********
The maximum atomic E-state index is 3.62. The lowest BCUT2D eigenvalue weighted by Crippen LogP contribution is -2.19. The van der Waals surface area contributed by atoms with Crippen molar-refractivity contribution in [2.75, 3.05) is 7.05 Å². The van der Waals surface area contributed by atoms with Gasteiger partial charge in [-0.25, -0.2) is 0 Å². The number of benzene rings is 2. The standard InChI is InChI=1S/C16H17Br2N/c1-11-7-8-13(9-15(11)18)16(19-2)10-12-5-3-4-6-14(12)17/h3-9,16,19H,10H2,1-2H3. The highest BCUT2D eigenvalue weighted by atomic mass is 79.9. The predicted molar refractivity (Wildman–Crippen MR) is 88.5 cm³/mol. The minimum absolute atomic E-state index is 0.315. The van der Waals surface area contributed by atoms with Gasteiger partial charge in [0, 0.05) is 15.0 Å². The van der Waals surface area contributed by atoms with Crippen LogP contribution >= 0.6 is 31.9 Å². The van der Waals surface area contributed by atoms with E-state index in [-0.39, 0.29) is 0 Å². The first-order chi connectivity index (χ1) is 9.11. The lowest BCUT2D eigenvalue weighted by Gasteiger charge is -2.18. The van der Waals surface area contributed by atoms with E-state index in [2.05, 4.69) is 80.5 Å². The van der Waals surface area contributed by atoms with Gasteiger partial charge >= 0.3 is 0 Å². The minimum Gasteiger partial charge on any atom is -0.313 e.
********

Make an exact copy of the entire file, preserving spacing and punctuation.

The maximum atomic E-state index is 3.62. The lowest BCUT2D eigenvalue weighted by Crippen LogP contribution is -2.19. The van der Waals surface area contributed by atoms with Crippen molar-refractivity contribution in [2.75, 3.05) is 7.05 Å². The van der Waals surface area contributed by atoms with Gasteiger partial charge in [-0.25, -0.2) is 0 Å². The number of benzene rings is 2. The standard InChI is InChI=1S/C16H17Br2N/c1-11-7-8-13(9-15(11)18)16(19-2)10-12-5-3-4-6-14(12)17/h3-9,16,19H,10H2,1-2H3. The highest BCUT2D eigenvalue weighted by atomic mass is 79.9. The predicted molar refractivity (Wildman–Crippen MR) is 88.5 cm³/mol. The minimum absolute atomic E-state index is 0.315. The van der Waals surface area contributed by atoms with Gasteiger partial charge in [0, 0.05) is 15.0 Å². The van der Waals surface area contributed by atoms with Crippen LogP contribution >= 0.6 is 31.9 Å². The van der Waals surface area contributed by atoms with E-state index in [-0.39, 0.29) is 0 Å². The first-order chi connectivity index (χ1) is 9.11. The lowest BCUT2D eigenvalue weighted by Gasteiger charge is -2.18. The van der Waals surface area contributed by atoms with E-state index in [2.05, 4.69) is 80.5 Å². The van der Waals surface area contributed by atoms with Gasteiger partial charge >= 0.3 is 0 Å². The minimum Gasteiger partial charge on any atom is -0.313 e.